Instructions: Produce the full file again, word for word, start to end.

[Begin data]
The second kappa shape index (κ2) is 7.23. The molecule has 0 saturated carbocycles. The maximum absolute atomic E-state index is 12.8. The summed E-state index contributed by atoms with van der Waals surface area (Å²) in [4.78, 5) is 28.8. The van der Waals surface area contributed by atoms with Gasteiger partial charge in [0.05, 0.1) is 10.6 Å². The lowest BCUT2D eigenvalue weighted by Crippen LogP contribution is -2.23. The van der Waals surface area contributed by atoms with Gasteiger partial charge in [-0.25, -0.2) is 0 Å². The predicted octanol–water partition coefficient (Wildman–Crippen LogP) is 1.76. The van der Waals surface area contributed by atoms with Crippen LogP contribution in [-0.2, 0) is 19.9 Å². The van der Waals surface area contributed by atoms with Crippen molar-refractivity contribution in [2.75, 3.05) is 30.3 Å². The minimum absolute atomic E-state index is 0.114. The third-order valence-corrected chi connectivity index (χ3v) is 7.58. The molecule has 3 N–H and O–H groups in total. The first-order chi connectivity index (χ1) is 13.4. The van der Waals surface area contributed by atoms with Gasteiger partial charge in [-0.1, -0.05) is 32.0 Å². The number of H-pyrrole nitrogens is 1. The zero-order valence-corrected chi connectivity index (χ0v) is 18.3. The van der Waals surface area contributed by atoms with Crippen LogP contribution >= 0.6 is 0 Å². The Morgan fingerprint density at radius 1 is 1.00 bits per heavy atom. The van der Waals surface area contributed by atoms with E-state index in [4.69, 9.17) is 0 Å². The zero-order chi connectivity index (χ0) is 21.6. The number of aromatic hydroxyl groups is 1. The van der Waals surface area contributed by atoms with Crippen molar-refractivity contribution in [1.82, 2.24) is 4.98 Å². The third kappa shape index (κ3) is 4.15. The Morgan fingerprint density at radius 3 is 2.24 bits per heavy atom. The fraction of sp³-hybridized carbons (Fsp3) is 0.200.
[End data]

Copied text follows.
The second kappa shape index (κ2) is 7.23. The molecule has 0 saturated carbocycles. The maximum absolute atomic E-state index is 12.8. The summed E-state index contributed by atoms with van der Waals surface area (Å²) in [4.78, 5) is 28.8. The van der Waals surface area contributed by atoms with Gasteiger partial charge in [0.05, 0.1) is 10.6 Å². The lowest BCUT2D eigenvalue weighted by Crippen LogP contribution is -2.23. The van der Waals surface area contributed by atoms with Gasteiger partial charge in [-0.25, -0.2) is 0 Å². The predicted octanol–water partition coefficient (Wildman–Crippen LogP) is 1.76. The van der Waals surface area contributed by atoms with Crippen LogP contribution in [-0.2, 0) is 19.9 Å². The van der Waals surface area contributed by atoms with Crippen molar-refractivity contribution in [2.75, 3.05) is 30.3 Å². The minimum absolute atomic E-state index is 0.114. The third-order valence-corrected chi connectivity index (χ3v) is 7.58. The molecule has 3 N–H and O–H groups in total. The first-order chi connectivity index (χ1) is 13.4. The van der Waals surface area contributed by atoms with Gasteiger partial charge in [-0.1, -0.05) is 32.0 Å². The number of H-pyrrole nitrogens is 1. The zero-order valence-corrected chi connectivity index (χ0v) is 18.3. The van der Waals surface area contributed by atoms with Crippen LogP contribution >= 0.6 is 0 Å². The Morgan fingerprint density at radius 1 is 1.00 bits per heavy atom. The van der Waals surface area contributed by atoms with E-state index in [4.69, 9.17) is 0 Å². The zero-order chi connectivity index (χ0) is 21.6. The number of aromatic hydroxyl groups is 1. The van der Waals surface area contributed by atoms with Crippen molar-refractivity contribution in [1.82, 2.24) is 4.98 Å². The third kappa shape index (κ3) is 4.15. The Morgan fingerprint density at radius 3 is 2.24 bits per heavy atom. The fraction of sp³-hybridized carbons (Fsp3) is 0.200.